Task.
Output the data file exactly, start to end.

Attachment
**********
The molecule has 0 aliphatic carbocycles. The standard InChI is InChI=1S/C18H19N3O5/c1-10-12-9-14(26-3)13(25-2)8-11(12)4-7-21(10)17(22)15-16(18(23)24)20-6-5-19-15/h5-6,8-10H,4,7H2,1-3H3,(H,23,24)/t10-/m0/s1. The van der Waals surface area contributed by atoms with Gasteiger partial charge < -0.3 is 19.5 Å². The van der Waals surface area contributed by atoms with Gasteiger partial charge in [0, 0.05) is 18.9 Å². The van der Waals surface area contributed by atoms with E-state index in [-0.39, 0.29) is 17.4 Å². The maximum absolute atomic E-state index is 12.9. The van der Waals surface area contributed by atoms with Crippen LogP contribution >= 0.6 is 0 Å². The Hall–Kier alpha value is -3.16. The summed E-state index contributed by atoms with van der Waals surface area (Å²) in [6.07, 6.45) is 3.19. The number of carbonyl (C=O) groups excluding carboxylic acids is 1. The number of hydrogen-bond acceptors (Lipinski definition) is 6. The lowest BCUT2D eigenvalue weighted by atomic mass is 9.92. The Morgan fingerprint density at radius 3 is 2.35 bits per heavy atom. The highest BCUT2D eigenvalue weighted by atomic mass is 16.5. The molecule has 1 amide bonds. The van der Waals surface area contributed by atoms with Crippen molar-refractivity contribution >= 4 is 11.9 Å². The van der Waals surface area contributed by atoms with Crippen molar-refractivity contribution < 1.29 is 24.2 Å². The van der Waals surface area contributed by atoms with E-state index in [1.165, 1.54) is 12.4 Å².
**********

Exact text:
The molecule has 0 aliphatic carbocycles. The standard InChI is InChI=1S/C18H19N3O5/c1-10-12-9-14(26-3)13(25-2)8-11(12)4-7-21(10)17(22)15-16(18(23)24)20-6-5-19-15/h5-6,8-10H,4,7H2,1-3H3,(H,23,24)/t10-/m0/s1. The van der Waals surface area contributed by atoms with Gasteiger partial charge < -0.3 is 19.5 Å². The van der Waals surface area contributed by atoms with Gasteiger partial charge in [0, 0.05) is 18.9 Å². The van der Waals surface area contributed by atoms with E-state index in [-0.39, 0.29) is 17.4 Å². The maximum absolute atomic E-state index is 12.9. The van der Waals surface area contributed by atoms with Crippen LogP contribution >= 0.6 is 0 Å². The Hall–Kier alpha value is -3.16. The summed E-state index contributed by atoms with van der Waals surface area (Å²) in [6.07, 6.45) is 3.19. The number of carbonyl (C=O) groups excluding carboxylic acids is 1. The number of hydrogen-bond acceptors (Lipinski definition) is 6. The lowest BCUT2D eigenvalue weighted by atomic mass is 9.92. The Morgan fingerprint density at radius 3 is 2.35 bits per heavy atom. The highest BCUT2D eigenvalue weighted by atomic mass is 16.5. The molecule has 1 amide bonds. The van der Waals surface area contributed by atoms with Crippen molar-refractivity contribution >= 4 is 11.9 Å². The van der Waals surface area contributed by atoms with Crippen molar-refractivity contribution < 1.29 is 24.2 Å². The van der Waals surface area contributed by atoms with E-state index in [1.165, 1.54) is 12.4 Å².